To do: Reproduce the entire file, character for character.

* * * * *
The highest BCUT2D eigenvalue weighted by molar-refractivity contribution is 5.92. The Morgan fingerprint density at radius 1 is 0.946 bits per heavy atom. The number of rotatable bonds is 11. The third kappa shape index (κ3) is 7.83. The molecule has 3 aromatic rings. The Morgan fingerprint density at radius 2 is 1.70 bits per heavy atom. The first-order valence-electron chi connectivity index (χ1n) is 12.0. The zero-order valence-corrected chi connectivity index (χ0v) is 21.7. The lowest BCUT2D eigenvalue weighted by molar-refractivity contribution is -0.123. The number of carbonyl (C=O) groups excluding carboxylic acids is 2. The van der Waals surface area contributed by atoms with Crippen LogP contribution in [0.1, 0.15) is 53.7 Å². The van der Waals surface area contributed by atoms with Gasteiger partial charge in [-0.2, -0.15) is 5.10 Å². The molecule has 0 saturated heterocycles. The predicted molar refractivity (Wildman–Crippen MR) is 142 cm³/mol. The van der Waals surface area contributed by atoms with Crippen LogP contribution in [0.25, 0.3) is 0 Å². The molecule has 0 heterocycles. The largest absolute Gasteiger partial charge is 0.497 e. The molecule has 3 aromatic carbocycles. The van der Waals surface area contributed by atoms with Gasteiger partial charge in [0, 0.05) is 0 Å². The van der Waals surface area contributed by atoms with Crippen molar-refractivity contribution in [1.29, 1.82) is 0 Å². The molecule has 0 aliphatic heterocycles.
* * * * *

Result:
The highest BCUT2D eigenvalue weighted by molar-refractivity contribution is 5.92. The Morgan fingerprint density at radius 1 is 0.946 bits per heavy atom. The number of rotatable bonds is 11. The third kappa shape index (κ3) is 7.83. The molecule has 3 aromatic rings. The Morgan fingerprint density at radius 2 is 1.70 bits per heavy atom. The first-order valence-electron chi connectivity index (χ1n) is 12.0. The zero-order valence-corrected chi connectivity index (χ0v) is 21.7. The lowest BCUT2D eigenvalue weighted by molar-refractivity contribution is -0.123. The number of carbonyl (C=O) groups excluding carboxylic acids is 2. The van der Waals surface area contributed by atoms with Crippen LogP contribution in [0.1, 0.15) is 53.7 Å². The van der Waals surface area contributed by atoms with Gasteiger partial charge in [-0.2, -0.15) is 5.10 Å². The molecule has 0 saturated heterocycles. The predicted molar refractivity (Wildman–Crippen MR) is 142 cm³/mol. The van der Waals surface area contributed by atoms with Crippen LogP contribution in [0.25, 0.3) is 0 Å². The molecule has 0 heterocycles. The largest absolute Gasteiger partial charge is 0.497 e. The molecule has 3 aromatic carbocycles. The van der Waals surface area contributed by atoms with Gasteiger partial charge in [0, 0.05) is 0 Å². The van der Waals surface area contributed by atoms with Crippen molar-refractivity contribution in [1.29, 1.82) is 0 Å². The molecule has 0 aliphatic heterocycles.